May 21, 2003

Chevron Texaco said May 20 that it will end its longterm sponsorship of Metropolitan Opera broadcasts next April, the San Francisco Examiner reported. The opera company vowed to find new sponsors. Texaco began sponsoring the broadcasts in 1940, according to a company press release.

May 20, 2003

Maryland's Salisbury University is considering selling radio station WSCL, reports The Salisbury Daily Times.
"Public broadcasting's super salesman" David Ives, who led WGBH as it became a national production powerhouse, died on May 16. "As the man who approved major projects at WGBH, he became linked with enduring national favorites," such as Nova, Masterpiece Theatre and Mystery!, recalls the New York Times in an obit.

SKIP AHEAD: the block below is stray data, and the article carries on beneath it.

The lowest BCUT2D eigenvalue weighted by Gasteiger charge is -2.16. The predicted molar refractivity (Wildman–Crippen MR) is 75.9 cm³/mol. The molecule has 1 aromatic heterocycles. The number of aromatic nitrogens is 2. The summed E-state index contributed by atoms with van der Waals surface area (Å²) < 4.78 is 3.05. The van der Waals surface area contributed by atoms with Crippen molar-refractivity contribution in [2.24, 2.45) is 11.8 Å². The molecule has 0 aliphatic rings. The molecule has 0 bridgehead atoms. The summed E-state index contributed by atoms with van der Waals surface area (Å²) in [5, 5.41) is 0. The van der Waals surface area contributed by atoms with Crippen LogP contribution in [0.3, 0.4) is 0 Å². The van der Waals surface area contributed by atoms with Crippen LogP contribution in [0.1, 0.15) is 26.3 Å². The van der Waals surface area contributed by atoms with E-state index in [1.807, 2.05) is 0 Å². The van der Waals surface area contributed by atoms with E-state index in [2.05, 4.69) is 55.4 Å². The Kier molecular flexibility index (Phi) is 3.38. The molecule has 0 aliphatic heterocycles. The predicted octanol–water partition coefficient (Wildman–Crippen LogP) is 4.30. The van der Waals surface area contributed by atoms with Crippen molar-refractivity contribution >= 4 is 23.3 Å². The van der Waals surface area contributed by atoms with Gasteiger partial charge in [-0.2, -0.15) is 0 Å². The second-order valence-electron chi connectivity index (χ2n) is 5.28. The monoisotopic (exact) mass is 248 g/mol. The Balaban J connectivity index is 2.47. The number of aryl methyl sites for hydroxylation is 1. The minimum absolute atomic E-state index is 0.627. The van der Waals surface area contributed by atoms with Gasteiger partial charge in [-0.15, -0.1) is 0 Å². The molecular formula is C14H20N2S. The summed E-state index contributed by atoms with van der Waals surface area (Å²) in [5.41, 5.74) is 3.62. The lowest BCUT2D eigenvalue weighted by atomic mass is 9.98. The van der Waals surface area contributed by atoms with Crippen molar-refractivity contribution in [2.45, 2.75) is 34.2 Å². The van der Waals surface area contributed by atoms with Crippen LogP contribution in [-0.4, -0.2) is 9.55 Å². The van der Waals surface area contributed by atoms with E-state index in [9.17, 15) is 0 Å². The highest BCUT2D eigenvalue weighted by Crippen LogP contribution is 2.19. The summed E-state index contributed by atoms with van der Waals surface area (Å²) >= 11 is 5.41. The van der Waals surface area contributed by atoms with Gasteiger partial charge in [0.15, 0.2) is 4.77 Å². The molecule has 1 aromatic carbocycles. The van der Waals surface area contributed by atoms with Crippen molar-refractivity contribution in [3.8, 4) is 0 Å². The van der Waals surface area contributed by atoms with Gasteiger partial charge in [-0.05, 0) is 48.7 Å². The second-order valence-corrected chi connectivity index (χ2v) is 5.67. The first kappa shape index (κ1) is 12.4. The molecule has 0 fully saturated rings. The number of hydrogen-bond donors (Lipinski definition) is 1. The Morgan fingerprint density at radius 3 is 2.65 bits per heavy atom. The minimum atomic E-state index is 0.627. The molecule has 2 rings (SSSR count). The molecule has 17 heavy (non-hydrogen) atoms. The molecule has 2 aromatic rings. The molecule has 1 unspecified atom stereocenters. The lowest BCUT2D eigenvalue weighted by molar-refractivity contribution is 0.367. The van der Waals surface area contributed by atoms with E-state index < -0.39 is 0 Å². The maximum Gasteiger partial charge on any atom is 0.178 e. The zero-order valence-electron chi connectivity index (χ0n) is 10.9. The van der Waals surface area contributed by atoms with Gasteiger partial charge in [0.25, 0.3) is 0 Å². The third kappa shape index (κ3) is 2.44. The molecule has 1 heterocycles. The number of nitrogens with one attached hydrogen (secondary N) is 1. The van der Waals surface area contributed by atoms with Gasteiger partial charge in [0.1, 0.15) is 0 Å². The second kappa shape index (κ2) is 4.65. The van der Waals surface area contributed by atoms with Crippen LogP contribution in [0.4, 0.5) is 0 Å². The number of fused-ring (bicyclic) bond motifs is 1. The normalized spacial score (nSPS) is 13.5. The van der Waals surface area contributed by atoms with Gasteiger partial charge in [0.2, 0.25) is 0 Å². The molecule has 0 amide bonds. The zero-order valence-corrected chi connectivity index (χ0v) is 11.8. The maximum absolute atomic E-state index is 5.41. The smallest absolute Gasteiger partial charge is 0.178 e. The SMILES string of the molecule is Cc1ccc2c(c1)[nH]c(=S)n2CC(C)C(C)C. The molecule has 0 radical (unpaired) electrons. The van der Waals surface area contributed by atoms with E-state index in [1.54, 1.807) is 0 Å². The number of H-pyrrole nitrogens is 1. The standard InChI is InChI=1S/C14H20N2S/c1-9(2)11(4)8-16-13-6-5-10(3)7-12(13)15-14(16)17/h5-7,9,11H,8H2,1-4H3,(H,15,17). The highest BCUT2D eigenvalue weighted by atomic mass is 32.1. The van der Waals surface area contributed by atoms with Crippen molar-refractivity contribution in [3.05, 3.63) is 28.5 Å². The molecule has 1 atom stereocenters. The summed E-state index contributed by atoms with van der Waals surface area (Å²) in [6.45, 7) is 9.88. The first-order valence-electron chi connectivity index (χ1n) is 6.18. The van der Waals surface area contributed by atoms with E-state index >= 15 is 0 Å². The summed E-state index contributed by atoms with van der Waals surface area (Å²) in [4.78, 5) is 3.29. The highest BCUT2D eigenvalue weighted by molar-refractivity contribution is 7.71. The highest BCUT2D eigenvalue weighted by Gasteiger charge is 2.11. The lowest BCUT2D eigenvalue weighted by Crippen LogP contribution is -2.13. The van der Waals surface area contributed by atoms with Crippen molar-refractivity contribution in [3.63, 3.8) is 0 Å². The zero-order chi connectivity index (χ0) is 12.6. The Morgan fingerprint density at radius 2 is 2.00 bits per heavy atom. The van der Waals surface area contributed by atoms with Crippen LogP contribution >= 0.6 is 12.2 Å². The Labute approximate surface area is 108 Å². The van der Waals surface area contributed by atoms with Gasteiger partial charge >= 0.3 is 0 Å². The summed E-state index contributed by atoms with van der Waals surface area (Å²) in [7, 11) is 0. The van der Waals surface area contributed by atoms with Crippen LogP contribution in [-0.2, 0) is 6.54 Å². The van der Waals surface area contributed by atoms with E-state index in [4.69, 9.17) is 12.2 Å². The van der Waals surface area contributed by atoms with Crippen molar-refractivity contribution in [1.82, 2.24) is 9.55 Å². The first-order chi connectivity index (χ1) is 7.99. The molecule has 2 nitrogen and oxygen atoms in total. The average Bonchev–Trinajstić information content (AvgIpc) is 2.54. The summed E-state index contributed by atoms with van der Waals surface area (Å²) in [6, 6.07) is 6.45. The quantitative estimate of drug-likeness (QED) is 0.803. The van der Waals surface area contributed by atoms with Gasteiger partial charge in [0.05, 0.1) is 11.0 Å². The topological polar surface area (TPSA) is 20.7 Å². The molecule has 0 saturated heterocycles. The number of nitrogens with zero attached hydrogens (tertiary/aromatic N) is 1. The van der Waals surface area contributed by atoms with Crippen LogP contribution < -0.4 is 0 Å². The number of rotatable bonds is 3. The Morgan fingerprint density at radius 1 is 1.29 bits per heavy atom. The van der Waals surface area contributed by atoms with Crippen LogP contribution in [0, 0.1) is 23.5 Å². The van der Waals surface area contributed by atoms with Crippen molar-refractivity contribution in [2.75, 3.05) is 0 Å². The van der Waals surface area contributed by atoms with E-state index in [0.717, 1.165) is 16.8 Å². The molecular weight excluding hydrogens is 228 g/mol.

May 19, 2003

Race: The Power of an Illusion, a three-part public TV series, "could more aptly be titled 'PBS: The Power of Self-Delusion,' a study of how a publicly owned television network with a mandate to challenge the mind can instead put even the most caffeinated brains to sleep," writes Alessandra Stanley in the New York Times.

May 15, 2003

The FCC has fined WCVE in Richmond, Va., $10,000 for illegally constructing and operating a new antenna site. The station started broadcasting from the site before it requested FCC permission to do so. The commission later denied WCVE's petition. Read the FCC order (PDF).
Fortune magazine profiles Christina Cooks, the public TV show from Christina Pirello and her husband/partner Robert. Her combination of macrobiotic cooking and flavor makes a business that grosses $300,000 from underwriters and $350,000 from books, workshops and other sources. See also the Christina Cooks website.

May 9, 2003

White Teeth, a television adaptation of the best-selling book, "captures a more complicated and satisfying aspect of the novel: the poignancy and redemptive sweetness of the losers who populate [Zadie] Smith's comic vision," writes a New York Times reviewer. The two-part Masterpiece Theatre mini-series debuts on PBS May 11.